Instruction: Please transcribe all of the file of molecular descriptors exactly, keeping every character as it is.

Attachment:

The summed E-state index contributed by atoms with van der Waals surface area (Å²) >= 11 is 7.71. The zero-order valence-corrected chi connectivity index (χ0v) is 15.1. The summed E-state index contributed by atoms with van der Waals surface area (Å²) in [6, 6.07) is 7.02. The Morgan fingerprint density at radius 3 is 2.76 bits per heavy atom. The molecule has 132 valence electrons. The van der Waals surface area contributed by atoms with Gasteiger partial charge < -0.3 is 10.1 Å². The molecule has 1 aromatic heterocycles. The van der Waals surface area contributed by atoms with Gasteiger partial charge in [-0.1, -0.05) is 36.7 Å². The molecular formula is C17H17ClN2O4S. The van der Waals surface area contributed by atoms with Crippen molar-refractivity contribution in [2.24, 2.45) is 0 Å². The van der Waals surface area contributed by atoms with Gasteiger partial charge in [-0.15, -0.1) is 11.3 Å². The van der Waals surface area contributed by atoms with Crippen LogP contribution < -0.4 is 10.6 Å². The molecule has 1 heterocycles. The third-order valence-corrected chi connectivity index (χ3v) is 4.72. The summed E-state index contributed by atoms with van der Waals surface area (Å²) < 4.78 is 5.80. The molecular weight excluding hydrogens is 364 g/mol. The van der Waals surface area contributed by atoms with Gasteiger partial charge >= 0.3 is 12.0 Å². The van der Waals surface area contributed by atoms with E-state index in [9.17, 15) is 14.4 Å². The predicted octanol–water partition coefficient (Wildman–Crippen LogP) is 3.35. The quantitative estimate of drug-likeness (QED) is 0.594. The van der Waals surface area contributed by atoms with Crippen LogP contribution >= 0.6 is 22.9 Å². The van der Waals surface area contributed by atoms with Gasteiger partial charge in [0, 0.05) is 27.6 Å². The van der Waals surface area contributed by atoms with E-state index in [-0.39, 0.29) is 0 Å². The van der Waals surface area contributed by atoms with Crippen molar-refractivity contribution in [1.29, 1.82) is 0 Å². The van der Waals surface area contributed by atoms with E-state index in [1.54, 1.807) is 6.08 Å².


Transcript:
The summed E-state index contributed by atoms with van der Waals surface area (Å²) >= 11 is 7.71. The zero-order valence-corrected chi connectivity index (χ0v) is 15.1. The summed E-state index contributed by atoms with van der Waals surface area (Å²) in [6, 6.07) is 7.02. The Morgan fingerprint density at radius 3 is 2.76 bits per heavy atom. The molecule has 132 valence electrons. The van der Waals surface area contributed by atoms with Gasteiger partial charge < -0.3 is 10.1 Å². The molecule has 1 aromatic heterocycles. The van der Waals surface area contributed by atoms with Gasteiger partial charge in [-0.1, -0.05) is 36.7 Å². The molecular formula is C17H17ClN2O4S. The van der Waals surface area contributed by atoms with Crippen molar-refractivity contribution in [2.24, 2.45) is 0 Å². The van der Waals surface area contributed by atoms with Gasteiger partial charge in [-0.15, -0.1) is 11.3 Å². The van der Waals surface area contributed by atoms with Crippen LogP contribution < -0.4 is 10.6 Å². The molecule has 1 heterocycles. The third-order valence-corrected chi connectivity index (χ3v) is 4.72. The summed E-state index contributed by atoms with van der Waals surface area (Å²) < 4.78 is 5.80. The molecular weight excluding hydrogens is 364 g/mol. The van der Waals surface area contributed by atoms with Gasteiger partial charge >= 0.3 is 12.0 Å². The van der Waals surface area contributed by atoms with E-state index in [9.17, 15) is 14.4 Å². The predicted octanol–water partition coefficient (Wildman–Crippen LogP) is 3.35. The quantitative estimate of drug-likeness (QED) is 0.594. The van der Waals surface area contributed by atoms with Crippen LogP contribution >= 0.6 is 22.9 Å². The van der Waals surface area contributed by atoms with Gasteiger partial charge in [0, 0.05) is 27.6 Å². The van der Waals surface area contributed by atoms with E-state index in [-0.39, 0.29) is 0 Å². The van der Waals surface area contributed by atoms with Crippen molar-refractivity contribution in [1.29, 1.82) is 0 Å². The van der Waals surface area contributed by atoms with E-state index in [1.54, 1.807) is 6.08 Å².